As a private investigator here in Oregon, I get inquiries from all kinds of people asking me to investigate all kinds of “stuff.” I once had a client who was convinced that the illuminati He was responsible for the murder of his girlfriend. The police had already investigated the case and several people confessed and were convicted. But this client told me an elaborate and strange story and he wanted me to delve into the inner workings of the illuminati and find the real killers.
I also had a client who was convinced that a former business associate was running a large multi-state human sex trafficking ring. More than anything, this client had an ax to sharpen and wanted to “get the evidence” against his former business partner and turn it over to the police as a way of getting back at him.
Then there was the woman who felt like she was being attacked by poison gas. And there was the case of a lady who was so paranoid that she only spoke to me peeking out from under a blanket that she had over her head and face at all times when we talked. She also had a prospective client who was convinced that her local police department was involved in widespread electronic surveillance of numerous citizens.
For the record: I accepted the illuminatisex trafficking, poison gas, and pico-a-boo case, but referred the man with electronic espionage concerns to someone who had more experience in electronic surveillance countermeasures.
With all the “unusual” research requests I get, I’m rarely surprised. But when a local farmer called me and told me that he had been the victim of crop theft, he intrigued me. Crop theft? He had never thought about it before, tell me more.
Oregon has an ideal climate for growing high-quality hazelnuts, accounting for over 90% of the hazelnuts grown in the US (locals here call them Filberts). Hazelnuts are growing on over 30,000 acres here in Oregon and the value of the annual crop is around 90 MILLION dollars. My client was a hazelnut grower who went to check on his field to see if he was ready to harvest and discovered that unknown persons had already harvested all the hazelnuts on this 18 acre parcel!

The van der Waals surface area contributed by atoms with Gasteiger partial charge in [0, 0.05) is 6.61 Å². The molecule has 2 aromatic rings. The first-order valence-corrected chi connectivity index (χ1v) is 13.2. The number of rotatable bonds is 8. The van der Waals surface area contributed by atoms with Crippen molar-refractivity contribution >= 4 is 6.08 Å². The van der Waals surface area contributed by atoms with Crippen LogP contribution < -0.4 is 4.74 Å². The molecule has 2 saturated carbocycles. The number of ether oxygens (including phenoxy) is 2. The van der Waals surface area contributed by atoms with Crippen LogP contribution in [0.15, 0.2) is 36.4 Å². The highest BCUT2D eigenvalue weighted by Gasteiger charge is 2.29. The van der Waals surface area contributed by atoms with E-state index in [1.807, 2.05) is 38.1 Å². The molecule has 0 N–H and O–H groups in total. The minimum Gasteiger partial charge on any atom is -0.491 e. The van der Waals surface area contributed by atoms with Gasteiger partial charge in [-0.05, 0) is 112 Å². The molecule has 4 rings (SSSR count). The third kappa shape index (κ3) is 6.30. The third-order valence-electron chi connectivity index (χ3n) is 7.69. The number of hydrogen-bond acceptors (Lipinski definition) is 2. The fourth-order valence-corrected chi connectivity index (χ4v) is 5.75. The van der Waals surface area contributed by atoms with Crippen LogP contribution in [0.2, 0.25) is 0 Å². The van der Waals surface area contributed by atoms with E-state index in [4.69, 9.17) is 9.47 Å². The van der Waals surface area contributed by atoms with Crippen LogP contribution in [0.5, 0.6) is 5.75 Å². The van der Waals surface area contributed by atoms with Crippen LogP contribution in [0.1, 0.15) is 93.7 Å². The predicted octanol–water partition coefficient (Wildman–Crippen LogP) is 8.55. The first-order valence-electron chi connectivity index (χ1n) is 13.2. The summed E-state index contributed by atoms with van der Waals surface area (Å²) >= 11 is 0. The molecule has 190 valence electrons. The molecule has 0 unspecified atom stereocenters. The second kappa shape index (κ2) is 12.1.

Years ago, when I was a police officer, I once arrested a man for stealing some plastic garbage bags of grass clippings (yes, the stuff that comes out of your lawnmower while you’re mowing!)*, so he knew that thieves would steal almost anything. But I had never heard of someone going to the effort of harvesting and stealing a farmer’s crop.
Part of researching this case was learning about how hazelnuts are harvested, the equipment needed to harvest a crop, how the nuts are processed, and how they are typically sold. Along the way, I learned that crop theft, especially nut theft like walnuts, almonds, and pistachios, is a growing (and very expensive) problem. Have you been to the store lately and seen what a small package of nuts costs?
Crop theft is BIG theft!
Growers are typically not insured against loss and a trailer loaded with pecans or a sneak-picked crop can be worth from $150,000 to more than $500,000. This is a BIG robbery!
In 2015 a grsteal almonds, pistachios, walnuts, cashews and, in my case, hazelnuts.
Crop theft takes many forms. In the US and Canada grain theft is gaining momentum and there have been reports of pumpkin patches being cleared overnight and berry fields being handpicked in California reporting pistachio theft by a value of $400,000. In this case, the thieves did not even bother to put in the necessary labor to harvest the crop. They posed as a legitimate trucking company and showed up at a processing plant to pick up “their” cargo. Thieves do not discriminate. They will be thieves. The thieves are unlikely to be doing the manual labor of harvesting these crops themselves; thieves don’t like hard work. Instead, they hire unsuspecting farmworkers who believe they are working for the grower or a labor contractor.
In states like Oregon, where marijuana cultivation is legal, marijuana growers are always concerned about theft and sabotage of crops. The concern is so great that it has spawned a whole new security industry.
As in all security situations, there is no single “magic bullet” that will completely solve the problem. Rather, it is a series of security steps that, when taken together, can have an impact on the problem. Effective crop theft prevention begins with heightened awareness and vigilance, protective security measures, supply chain controls, and robust investigations after the fact.